Jillian Michaels returns to Biggest Loser (again), which will feature teenagers (oh no)

Trainer Jillian Michaels will return to The Biggest Loser, her second return to the show because she has quit twice. She last quit to have a child, and previously quit because of the editing. Bob Harper and Dolvett Quince will also return for its 14th season.

The show will also “tackle the childhood obesity epidemic head on by featuring kid participants (ages 13-17) for the first time ever,” according to an NBC press release. While they will not be able to be eliminated, and will “work at both the ranch and at home” with “medical staff as well as behind-the-scenes childhood obesity experts will help the children get healthy, achieve their personal goals and transform their lives during the course of the season,” the kids “will compete with and contribute to their respective teams,” NBC says.

If they contribute to their team’s overall weight loss percentages and thus play a role in the competition, that’s definitely worrisome: the series has been accused of creating eating disorders thanks to its competition component. At least they won’t be subjected to elimination, which has always been the most awkward part of the show–and what makes it attractive to network audiences, alas.

In the press release, Jillian is quoted and ties together her return and the new cast members: “As a former overweight teen, I know firsthand how dramatically weight issues can affect every aspect of a child’s life. Having recently become a mother of two, I am more passionate than ever about helping empower children and families with the information and resources they need to live a healthier life.”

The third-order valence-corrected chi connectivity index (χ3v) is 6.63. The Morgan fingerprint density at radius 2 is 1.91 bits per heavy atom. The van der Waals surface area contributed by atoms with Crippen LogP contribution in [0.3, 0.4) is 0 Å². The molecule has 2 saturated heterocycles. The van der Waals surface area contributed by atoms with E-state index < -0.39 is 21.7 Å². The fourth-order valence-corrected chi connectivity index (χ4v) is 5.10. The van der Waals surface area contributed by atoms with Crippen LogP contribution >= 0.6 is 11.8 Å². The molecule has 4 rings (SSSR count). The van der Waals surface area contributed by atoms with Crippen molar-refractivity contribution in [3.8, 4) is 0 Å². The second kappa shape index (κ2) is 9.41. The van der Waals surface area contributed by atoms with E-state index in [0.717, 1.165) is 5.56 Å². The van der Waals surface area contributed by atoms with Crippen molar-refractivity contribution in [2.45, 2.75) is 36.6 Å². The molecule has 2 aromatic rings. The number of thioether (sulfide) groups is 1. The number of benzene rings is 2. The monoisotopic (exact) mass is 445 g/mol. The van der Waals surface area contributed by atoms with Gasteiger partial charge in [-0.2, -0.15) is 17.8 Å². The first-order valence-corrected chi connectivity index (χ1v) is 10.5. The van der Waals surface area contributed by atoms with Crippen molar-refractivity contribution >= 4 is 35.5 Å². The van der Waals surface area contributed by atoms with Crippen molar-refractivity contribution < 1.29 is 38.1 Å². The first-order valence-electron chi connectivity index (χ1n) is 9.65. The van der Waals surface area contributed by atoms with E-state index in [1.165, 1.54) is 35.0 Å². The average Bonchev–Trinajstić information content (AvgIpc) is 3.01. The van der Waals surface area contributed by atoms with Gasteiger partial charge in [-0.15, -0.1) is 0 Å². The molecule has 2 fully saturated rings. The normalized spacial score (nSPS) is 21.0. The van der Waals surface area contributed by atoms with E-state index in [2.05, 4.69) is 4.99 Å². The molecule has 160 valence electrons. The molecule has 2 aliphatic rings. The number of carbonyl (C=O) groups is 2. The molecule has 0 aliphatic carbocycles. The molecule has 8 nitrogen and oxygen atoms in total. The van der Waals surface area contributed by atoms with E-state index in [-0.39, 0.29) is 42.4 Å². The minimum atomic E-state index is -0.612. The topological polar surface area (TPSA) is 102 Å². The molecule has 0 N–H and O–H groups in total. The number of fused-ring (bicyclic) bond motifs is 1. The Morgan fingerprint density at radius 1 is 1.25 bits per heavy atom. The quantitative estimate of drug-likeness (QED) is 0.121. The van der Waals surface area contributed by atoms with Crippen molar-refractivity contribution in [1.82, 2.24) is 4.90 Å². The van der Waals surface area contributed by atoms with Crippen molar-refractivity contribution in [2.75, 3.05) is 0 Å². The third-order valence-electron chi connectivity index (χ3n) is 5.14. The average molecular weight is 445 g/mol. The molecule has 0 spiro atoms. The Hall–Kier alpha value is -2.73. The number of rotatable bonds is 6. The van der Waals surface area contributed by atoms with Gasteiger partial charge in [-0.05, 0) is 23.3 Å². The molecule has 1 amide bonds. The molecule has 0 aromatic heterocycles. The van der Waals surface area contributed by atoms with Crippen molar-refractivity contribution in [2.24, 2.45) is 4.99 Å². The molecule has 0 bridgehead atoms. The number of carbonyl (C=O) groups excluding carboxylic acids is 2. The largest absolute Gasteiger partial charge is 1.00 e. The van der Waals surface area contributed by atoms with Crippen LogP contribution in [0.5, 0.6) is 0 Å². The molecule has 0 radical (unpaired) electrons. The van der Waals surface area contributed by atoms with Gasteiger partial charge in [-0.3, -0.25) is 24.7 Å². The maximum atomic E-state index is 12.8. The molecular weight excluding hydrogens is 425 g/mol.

The Sing-Off loses its star

Ben Folds

NBC's super-fun December a capella singing competition The Sing-Off is returning, but without its star judge, Ben Folds, and only as a two-hour special. Those are really depressing changes for a series that proved itself to be a super-fun show when it returned last December.

A film director talks about becoming a reality TV character

Anna Martemucci

What is it like to have your life turned into reality TV? Director Anna Martemucci, one of the two directors featured on Starz' exceptional reality series, talks about that, the competition, and her collaboration with her husband and brother-in-law.

Plus: How the show's producers tried to keep the $250,000 competition fair.

about the writer

Andy Dehnart is a journalist who has covered reality television for more than 15 years and created reality blurred in 2000. A member of the Television Critics Association, his writing and criticism about television, culture, and media has appeared on NPR and in Playboy, Buzzfeed, and many other publications. Andy, 36, also directs the journalism program at Stetson University in Florida, where he teaches creative nonfiction and journalism. He has an M.F.A. in nonfiction writing and literature from Bennington College. More about reality blurred and Andy.